BUILDING OF THE YEAR : Architecture worth arguing over

The most popular film-maker in history got into history, and stayed popular. Glyndebourne rose again, handsomely. Pop ate itself, but survived. Steve Coogan was everywhere, and so was Hugh Grant; only one of them is praised here. The theatre had a thin time, but television drama serials made up for it. People defined themselves on Mondays at 9pm: were you for `Cracker' or `Chuzzlewit'? And again on Saturdays at 8pm: did you really believe that a 14m-1 shot would win?(Or did you do it for love of the arts?) It wasn't the best of years, but it had its moments. And here they are, in the fourth annual `IoS' Awards
Click to follow
The Independent Culture
THIS YEAR's major architectural excitements were unveiled across the Channel. French municipal ambitions in particular put us to shame, with buildings as daring as Will Alsop's Regional Government Headquarters in Mar-seilles or Rem Koolhaus's vas t transportation project at Lille dominated by the artistry of his remarkable Grand Palais. But, as William Morris observed of England, "the land is a little land" - now more overcrowded than ever.

Schemes like EuroLille would not have got beyond the drawing board here. And because of a British commitment to structural truthfulness we have no architecture like Jean Nouvel's floating diaphanous Foundation Cartier in Paris. Nor have we the Finnish ability to continue the modernist project unselfconsciously. The new Finnish Embassy in Washington by Markku Komonen and Mikko Heik-kinen (which I have not yet seen) looks pure poetry from photographs.

What we have are some of the greatest exponents of high-tech and a collection of imaginative geniuses like Alsop who have, as yet, built little. We also, uniquely, have a somewhat tired but on-going debate about classicism and historicism. This seems as good a year as any to pick the best building which makes those ideas manifest.

Richard MacCormac's new block for St John's College, Oxford, is, in terms of a historicist approach, one of the most interesting buildings of the decade, let alone the year. It illustrates all the possibilities and pitfalls of an architecture which seeksto connect imaginatively with classical sources as heterogeneous as Roman baths, Smythson's Hardwick Hall and the architecture of Sir John Soane. At St John's a massive rusticated lower story (with a subterranean courtyard and a dining room and theatre both with pendentive ceilings lit by occuli) acts as a podium for a tightly designed formal garden and Italianate residential blocks.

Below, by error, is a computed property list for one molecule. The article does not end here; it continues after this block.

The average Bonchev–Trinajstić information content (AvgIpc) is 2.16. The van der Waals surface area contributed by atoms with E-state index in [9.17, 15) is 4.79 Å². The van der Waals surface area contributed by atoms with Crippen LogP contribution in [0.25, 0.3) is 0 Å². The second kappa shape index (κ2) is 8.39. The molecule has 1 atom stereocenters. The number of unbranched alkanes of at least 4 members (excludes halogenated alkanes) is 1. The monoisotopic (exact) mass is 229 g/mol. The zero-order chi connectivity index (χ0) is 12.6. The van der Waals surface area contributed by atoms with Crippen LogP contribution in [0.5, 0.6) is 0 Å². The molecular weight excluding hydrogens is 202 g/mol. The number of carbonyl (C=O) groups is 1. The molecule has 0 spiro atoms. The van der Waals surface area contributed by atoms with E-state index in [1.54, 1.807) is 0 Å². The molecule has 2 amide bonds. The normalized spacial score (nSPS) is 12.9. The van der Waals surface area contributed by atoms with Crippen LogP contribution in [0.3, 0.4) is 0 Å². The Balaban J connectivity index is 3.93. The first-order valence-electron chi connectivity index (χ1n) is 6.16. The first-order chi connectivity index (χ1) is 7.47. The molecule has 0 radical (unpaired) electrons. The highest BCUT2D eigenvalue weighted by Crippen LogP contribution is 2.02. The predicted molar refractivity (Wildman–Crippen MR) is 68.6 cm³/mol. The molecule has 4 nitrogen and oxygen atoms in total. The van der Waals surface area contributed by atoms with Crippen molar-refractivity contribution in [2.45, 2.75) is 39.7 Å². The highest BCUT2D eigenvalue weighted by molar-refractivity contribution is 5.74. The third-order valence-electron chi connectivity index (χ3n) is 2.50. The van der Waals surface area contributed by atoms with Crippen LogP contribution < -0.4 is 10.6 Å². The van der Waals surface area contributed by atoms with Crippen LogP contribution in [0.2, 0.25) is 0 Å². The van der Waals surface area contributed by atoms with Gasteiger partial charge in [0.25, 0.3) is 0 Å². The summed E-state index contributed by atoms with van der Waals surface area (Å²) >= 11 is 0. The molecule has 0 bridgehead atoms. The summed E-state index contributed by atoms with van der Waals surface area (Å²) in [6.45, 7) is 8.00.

At times the complexity of the enterprise almost topples over into vulgarity - the fanciful belvedere, the trompe l'oeil skies painted on the Soaneian ceilings, the fussy iron-work details. MacCormac is no Lutyens and there is nothing easy or natural about his manipulation of an extraordinarily rich range of classical motifs. But this is precisely why his St John's block is such an interesting building - architecture with which to start a serious argument about the future of the neoclassical revival in the 1990s.

Previous winners: 1991 Sackler Galleries, Royal Academy (designed by Norman Foster); 1992 Cranfield Institute of Technology Library (Norman Foster); 1993 International Terminal Waterloo (Nicholas Grimshaw).

Comments